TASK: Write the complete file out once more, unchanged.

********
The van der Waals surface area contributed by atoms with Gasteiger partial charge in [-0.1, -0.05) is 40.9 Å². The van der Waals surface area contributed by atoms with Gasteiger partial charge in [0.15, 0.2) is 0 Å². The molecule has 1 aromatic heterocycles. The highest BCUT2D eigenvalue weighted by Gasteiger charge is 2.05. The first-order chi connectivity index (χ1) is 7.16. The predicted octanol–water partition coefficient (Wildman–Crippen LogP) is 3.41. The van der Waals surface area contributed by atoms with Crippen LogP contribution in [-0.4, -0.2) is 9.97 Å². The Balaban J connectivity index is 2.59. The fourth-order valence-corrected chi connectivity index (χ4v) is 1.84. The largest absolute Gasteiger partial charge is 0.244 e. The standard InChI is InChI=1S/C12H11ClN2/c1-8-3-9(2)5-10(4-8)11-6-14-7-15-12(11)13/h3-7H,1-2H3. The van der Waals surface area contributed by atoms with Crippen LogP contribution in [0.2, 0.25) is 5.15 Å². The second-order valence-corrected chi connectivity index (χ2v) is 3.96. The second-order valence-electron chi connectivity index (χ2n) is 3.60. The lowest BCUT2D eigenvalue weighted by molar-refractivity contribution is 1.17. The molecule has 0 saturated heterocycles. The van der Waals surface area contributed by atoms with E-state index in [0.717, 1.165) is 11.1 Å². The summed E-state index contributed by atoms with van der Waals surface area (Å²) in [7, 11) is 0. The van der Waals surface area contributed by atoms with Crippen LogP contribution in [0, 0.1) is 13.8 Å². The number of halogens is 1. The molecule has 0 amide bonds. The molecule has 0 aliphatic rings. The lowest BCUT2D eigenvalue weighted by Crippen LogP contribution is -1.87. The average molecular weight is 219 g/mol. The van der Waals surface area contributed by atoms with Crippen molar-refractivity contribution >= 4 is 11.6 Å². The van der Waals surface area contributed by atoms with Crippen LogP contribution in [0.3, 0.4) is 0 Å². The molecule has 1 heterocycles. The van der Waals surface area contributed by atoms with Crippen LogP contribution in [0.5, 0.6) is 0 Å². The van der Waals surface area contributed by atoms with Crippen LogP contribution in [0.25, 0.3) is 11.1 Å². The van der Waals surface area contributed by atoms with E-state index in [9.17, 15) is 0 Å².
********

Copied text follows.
The van der Waals surface area contributed by atoms with Gasteiger partial charge in [-0.1, -0.05) is 40.9 Å². The van der Waals surface area contributed by atoms with Gasteiger partial charge in [0.15, 0.2) is 0 Å². The molecule has 1 aromatic heterocycles. The highest BCUT2D eigenvalue weighted by Gasteiger charge is 2.05. The first-order chi connectivity index (χ1) is 7.16. The predicted octanol–water partition coefficient (Wildman–Crippen LogP) is 3.41. The van der Waals surface area contributed by atoms with Crippen LogP contribution in [-0.4, -0.2) is 9.97 Å². The Balaban J connectivity index is 2.59. The fourth-order valence-corrected chi connectivity index (χ4v) is 1.84. The largest absolute Gasteiger partial charge is 0.244 e. The standard InChI is InChI=1S/C12H11ClN2/c1-8-3-9(2)5-10(4-8)11-6-14-7-15-12(11)13/h3-7H,1-2H3. The van der Waals surface area contributed by atoms with Crippen LogP contribution in [0.2, 0.25) is 5.15 Å². The second-order valence-corrected chi connectivity index (χ2v) is 3.96. The second-order valence-electron chi connectivity index (χ2n) is 3.60. The lowest BCUT2D eigenvalue weighted by molar-refractivity contribution is 1.17. The molecule has 0 saturated heterocycles. The van der Waals surface area contributed by atoms with E-state index in [0.717, 1.165) is 11.1 Å². The summed E-state index contributed by atoms with van der Waals surface area (Å²) in [7, 11) is 0. The van der Waals surface area contributed by atoms with Crippen LogP contribution in [0, 0.1) is 13.8 Å². The number of halogens is 1. The molecule has 0 amide bonds. The molecule has 0 aliphatic rings. The lowest BCUT2D eigenvalue weighted by Crippen LogP contribution is -1.87. The average molecular weight is 219 g/mol. The van der Waals surface area contributed by atoms with Crippen molar-refractivity contribution >= 4 is 11.6 Å². The van der Waals surface area contributed by atoms with Crippen LogP contribution in [0.3, 0.4) is 0 Å². The molecule has 1 heterocycles. The van der Waals surface area contributed by atoms with Crippen LogP contribution in [0.5, 0.6) is 0 Å². The van der Waals surface area contributed by atoms with Crippen LogP contribution in [0.25, 0.3) is 11.1 Å². The van der Waals surface area contributed by atoms with E-state index in [9.17, 15) is 0 Å².